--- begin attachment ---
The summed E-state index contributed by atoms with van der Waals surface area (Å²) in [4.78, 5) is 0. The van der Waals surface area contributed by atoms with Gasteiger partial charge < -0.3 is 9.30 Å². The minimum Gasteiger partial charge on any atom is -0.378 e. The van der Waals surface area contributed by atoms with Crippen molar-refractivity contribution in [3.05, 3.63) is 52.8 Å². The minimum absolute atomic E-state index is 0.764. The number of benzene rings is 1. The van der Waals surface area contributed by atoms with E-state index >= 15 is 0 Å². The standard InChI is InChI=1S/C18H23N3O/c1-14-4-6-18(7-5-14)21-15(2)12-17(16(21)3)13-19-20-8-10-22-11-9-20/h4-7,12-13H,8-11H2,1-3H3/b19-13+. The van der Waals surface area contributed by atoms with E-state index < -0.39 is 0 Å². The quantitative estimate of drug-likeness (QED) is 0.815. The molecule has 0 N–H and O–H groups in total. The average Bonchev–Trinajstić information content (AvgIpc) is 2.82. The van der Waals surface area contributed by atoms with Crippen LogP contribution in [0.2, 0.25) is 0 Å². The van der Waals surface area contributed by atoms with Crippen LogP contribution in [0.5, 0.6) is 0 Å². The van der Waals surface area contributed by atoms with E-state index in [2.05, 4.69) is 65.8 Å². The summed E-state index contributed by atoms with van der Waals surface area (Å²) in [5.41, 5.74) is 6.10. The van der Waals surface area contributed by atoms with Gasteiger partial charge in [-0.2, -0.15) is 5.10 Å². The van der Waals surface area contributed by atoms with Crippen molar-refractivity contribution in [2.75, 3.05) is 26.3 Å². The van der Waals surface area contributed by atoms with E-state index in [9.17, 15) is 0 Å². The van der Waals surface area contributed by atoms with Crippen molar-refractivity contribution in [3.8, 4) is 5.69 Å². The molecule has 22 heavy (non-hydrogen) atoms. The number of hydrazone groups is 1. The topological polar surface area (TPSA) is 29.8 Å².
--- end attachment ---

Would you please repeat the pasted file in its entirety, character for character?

The summed E-state index contributed by atoms with van der Waals surface area (Å²) in [4.78, 5) is 0. The van der Waals surface area contributed by atoms with Gasteiger partial charge < -0.3 is 9.30 Å². The minimum Gasteiger partial charge on any atom is -0.378 e. The van der Waals surface area contributed by atoms with Crippen molar-refractivity contribution in [3.05, 3.63) is 52.8 Å². The minimum absolute atomic E-state index is 0.764. The number of benzene rings is 1. The van der Waals surface area contributed by atoms with E-state index >= 15 is 0 Å². The standard InChI is InChI=1S/C18H23N3O/c1-14-4-6-18(7-5-14)21-15(2)12-17(16(21)3)13-19-20-8-10-22-11-9-20/h4-7,12-13H,8-11H2,1-3H3/b19-13+. The van der Waals surface area contributed by atoms with E-state index < -0.39 is 0 Å². The quantitative estimate of drug-likeness (QED) is 0.815. The molecule has 0 N–H and O–H groups in total. The average Bonchev–Trinajstić information content (AvgIpc) is 2.82. The van der Waals surface area contributed by atoms with Crippen LogP contribution in [0.2, 0.25) is 0 Å². The van der Waals surface area contributed by atoms with Crippen LogP contribution in [0.5, 0.6) is 0 Å². The van der Waals surface area contributed by atoms with E-state index in [2.05, 4.69) is 65.8 Å². The summed E-state index contributed by atoms with van der Waals surface area (Å²) in [5.41, 5.74) is 6.10. The van der Waals surface area contributed by atoms with Gasteiger partial charge in [-0.2, -0.15) is 5.10 Å². The van der Waals surface area contributed by atoms with Crippen molar-refractivity contribution in [2.75, 3.05) is 26.3 Å². The van der Waals surface area contributed by atoms with E-state index in [9.17, 15) is 0 Å². The van der Waals surface area contributed by atoms with Crippen molar-refractivity contribution in [3.8, 4) is 5.69 Å². The molecule has 22 heavy (non-hydrogen) atoms. The number of hydrazone groups is 1. The topological polar surface area (TPSA) is 29.8 Å².